Urgency in Preaching and Its Instruction (1)
The Quality of Urgency in Preaching
Preaching, by definition, should be urgent in nature. By urgency we mean preaching that has, in the words of Merriam-Webster, a ‘force or impulse that impels or constrains.’ Preaching with urgency is done when the preacher not only hopes for but calls for and expects response to the Word of God from those who are hearing him.
Robert Dabney in Evangelical Eloquence (formerly known as Sacred Rhetoric)1 defines preaching with this sense when he describes it as the ‘the soul’s virtuous energy exerted through speech’ which ‘applies to the will, the authority of God, the only Lord of the conscience,’ with the aim being to produce ‘a definite, practical volition in the soul of the hearer.’ As Lloyd-Jones states to the preacher,
You are not simply imparting information, you are dealing with souls, you are dealing with pilgrims on the way to eternity, you are dealing with matters not only of life and death in this world, but eternal destiny. Nothing can be so terribly urgent.2
Like Dabney, Lloyd-Jones believed urgency was a necessity in preaching. ‘If we do not know something about this sense of urgency we do not know true preaching.’
With over half of its content sermonic, the biblical record contained in the Acts of the Apostles would support the thesis that true preaching is urgent preaching. Using Peter’s message at Pentecost as a paradigm, urgent preaching would appear to possess these seven qualities:
l) a yearning to glorify God for his salvation (Acts 2:17,22,36);
2) an aim in the message to touch hearts as well as minds (Acts 2:14,22-23, 29, 36-31);
3) an eschatological sense that the gospel is the fulfillment of Old Testament prophecy, thus adding authority to its call (eleven of the twenty-three verses of Peter’s sermon are Old Testament quotations);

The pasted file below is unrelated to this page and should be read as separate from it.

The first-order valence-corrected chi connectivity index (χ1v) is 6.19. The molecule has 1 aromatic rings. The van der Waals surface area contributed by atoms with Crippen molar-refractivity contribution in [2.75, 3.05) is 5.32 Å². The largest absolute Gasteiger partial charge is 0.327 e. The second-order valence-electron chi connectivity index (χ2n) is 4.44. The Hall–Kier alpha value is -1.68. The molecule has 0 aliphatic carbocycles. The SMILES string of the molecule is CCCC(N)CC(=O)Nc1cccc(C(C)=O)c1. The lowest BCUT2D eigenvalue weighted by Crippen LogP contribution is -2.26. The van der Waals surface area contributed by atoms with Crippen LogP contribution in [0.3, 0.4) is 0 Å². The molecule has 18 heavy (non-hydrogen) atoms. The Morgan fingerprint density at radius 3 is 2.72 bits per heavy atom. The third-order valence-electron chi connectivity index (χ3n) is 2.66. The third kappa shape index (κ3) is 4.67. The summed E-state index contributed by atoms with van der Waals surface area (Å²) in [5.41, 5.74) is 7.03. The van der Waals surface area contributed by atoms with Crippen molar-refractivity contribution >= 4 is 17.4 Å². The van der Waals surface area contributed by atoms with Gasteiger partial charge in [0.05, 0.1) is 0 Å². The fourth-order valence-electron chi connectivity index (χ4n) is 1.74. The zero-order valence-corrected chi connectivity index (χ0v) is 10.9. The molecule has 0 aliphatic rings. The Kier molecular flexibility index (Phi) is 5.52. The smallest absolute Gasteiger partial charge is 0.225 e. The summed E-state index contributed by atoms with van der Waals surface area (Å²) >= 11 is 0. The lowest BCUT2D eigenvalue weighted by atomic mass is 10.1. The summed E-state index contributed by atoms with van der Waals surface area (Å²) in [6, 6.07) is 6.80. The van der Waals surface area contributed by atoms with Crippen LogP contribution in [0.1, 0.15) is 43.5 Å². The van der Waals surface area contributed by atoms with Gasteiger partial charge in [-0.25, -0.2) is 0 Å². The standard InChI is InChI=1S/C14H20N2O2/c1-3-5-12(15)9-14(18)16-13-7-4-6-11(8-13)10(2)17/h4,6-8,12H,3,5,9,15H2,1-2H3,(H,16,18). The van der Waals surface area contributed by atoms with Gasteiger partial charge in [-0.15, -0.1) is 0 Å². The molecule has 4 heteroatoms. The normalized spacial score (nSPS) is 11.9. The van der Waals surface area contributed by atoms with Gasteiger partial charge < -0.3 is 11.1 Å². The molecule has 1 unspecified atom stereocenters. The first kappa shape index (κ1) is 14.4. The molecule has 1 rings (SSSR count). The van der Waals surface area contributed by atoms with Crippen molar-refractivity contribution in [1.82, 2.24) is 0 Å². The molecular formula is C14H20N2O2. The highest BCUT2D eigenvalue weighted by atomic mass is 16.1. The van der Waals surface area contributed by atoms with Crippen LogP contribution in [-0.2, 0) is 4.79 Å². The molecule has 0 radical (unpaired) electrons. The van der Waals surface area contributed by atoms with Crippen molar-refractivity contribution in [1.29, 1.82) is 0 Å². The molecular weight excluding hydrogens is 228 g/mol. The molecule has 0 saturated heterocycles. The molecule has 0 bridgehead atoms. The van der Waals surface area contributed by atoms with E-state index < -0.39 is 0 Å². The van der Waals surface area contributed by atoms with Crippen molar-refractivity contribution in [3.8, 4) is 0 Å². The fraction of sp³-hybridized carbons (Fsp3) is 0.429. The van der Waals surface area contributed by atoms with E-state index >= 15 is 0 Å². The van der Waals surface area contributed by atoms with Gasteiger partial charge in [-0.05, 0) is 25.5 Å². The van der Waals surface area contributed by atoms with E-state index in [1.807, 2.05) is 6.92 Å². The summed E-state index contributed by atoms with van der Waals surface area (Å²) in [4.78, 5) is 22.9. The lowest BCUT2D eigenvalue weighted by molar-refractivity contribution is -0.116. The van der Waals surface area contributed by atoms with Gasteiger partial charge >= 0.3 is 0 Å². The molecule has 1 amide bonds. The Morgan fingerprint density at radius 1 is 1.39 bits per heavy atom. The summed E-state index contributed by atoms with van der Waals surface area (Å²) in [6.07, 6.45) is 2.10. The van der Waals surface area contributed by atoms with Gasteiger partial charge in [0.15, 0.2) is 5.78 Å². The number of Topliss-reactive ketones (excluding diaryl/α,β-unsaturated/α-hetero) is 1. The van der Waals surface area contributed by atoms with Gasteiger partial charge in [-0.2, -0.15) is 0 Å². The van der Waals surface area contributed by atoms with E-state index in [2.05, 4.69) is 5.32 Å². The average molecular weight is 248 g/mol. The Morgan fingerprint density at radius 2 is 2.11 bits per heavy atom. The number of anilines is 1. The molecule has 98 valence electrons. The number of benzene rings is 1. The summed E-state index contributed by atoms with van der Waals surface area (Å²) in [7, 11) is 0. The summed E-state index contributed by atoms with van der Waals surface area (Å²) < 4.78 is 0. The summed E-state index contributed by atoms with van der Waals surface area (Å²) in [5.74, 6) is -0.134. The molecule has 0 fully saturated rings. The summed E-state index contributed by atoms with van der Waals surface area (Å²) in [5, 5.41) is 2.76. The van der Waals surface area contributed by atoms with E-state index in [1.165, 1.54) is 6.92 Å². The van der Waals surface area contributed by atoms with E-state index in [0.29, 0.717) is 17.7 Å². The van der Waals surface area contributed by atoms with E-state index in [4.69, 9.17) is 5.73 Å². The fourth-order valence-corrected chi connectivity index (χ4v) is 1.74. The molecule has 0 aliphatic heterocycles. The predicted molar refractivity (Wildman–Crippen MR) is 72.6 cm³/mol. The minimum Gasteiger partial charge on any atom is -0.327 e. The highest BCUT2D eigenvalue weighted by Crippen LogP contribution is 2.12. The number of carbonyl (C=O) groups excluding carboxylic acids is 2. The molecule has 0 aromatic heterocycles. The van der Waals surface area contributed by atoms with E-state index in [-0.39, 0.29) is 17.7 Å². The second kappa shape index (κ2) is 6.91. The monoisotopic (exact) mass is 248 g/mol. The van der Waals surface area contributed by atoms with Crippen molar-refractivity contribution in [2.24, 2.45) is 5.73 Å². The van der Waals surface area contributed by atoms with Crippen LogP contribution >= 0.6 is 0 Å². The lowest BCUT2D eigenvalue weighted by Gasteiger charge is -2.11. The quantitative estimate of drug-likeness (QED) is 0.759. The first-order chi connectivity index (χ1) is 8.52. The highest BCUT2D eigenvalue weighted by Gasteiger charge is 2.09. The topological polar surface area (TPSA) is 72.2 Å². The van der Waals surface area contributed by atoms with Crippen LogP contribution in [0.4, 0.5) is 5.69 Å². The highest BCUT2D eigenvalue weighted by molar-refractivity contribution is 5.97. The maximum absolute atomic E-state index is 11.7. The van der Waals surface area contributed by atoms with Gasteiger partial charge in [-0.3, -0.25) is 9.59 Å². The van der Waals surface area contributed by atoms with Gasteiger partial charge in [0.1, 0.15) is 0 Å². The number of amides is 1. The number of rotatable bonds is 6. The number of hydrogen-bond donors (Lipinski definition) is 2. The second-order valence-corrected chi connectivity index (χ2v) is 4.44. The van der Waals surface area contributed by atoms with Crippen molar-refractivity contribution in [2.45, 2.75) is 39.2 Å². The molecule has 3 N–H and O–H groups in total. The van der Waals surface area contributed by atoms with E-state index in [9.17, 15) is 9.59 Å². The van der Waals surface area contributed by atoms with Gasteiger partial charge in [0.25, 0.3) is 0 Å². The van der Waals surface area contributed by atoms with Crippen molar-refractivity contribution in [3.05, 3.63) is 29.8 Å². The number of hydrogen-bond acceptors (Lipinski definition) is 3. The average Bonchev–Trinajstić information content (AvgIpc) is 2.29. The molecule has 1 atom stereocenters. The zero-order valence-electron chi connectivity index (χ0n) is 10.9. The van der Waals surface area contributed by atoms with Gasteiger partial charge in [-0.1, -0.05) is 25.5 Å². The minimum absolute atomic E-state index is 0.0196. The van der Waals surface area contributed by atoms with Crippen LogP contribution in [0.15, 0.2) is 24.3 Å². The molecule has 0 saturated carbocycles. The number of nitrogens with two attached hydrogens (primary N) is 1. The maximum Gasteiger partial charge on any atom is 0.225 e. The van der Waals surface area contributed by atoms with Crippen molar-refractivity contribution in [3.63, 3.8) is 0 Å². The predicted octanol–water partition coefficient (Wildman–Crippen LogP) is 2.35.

4) a clear, congregationally-directed call to repent and escape the evil of this world (Acts 2:38.40);
5) a desire to see active faith in the hearers (Acts 2:39);
6) repeated urgings for the hearers to respond to the declaration of the kingdom of God (Acts 2:40);
7) great joy expressed when the hearers respond (Acts 2:47).
Horatius Bonar describes apostolic preaching in this manner:
Their object in preaching (the gospel) was not to induce men to commence a course of preparation for receiving Christ, but to receive Him at once and on the spot; not to lead them through the long avenue of a gradually amended life to the cross of the Sin-bearer, but to bring them at once into contact with the cross, that sin in them might be slain, the old man crucified, and a life of true morality begun. As the strongest motive to a holy life, they preached the cross.3
Truly biblical preaching is intense, urgent preaching, and homiletical students must be taught this.
As Lloyd-Jones says so clearly,
We are to preach the Gospel, not to preach about the Gospel . . . There are men who think they are preaching the Gospel when actually in fact they are simply saying things about the Gospel . . . We are not to simply say things about it, we are actually to convey it. We are the channels through which this Word is to pass to the people.
The Need for this Sense of Urgency in the Minister’s Heart
In order to be this channel, the minister of the Word of God should be first intensely affected by his own salvation. Baxter’s maxim of ‘preaching as a dying man to dying men’ has to be felt by the preacher through the experience of salvation in all its components in order to result in urgent preaching. The minister will find his preaching becoming more passionate as the doctrines of grace influence his own soul. Those given the sacred duty of instructing students in homiletics should be particularly aware of the need to help them develop a heartfelt desire to see gospel fruit in their own lives.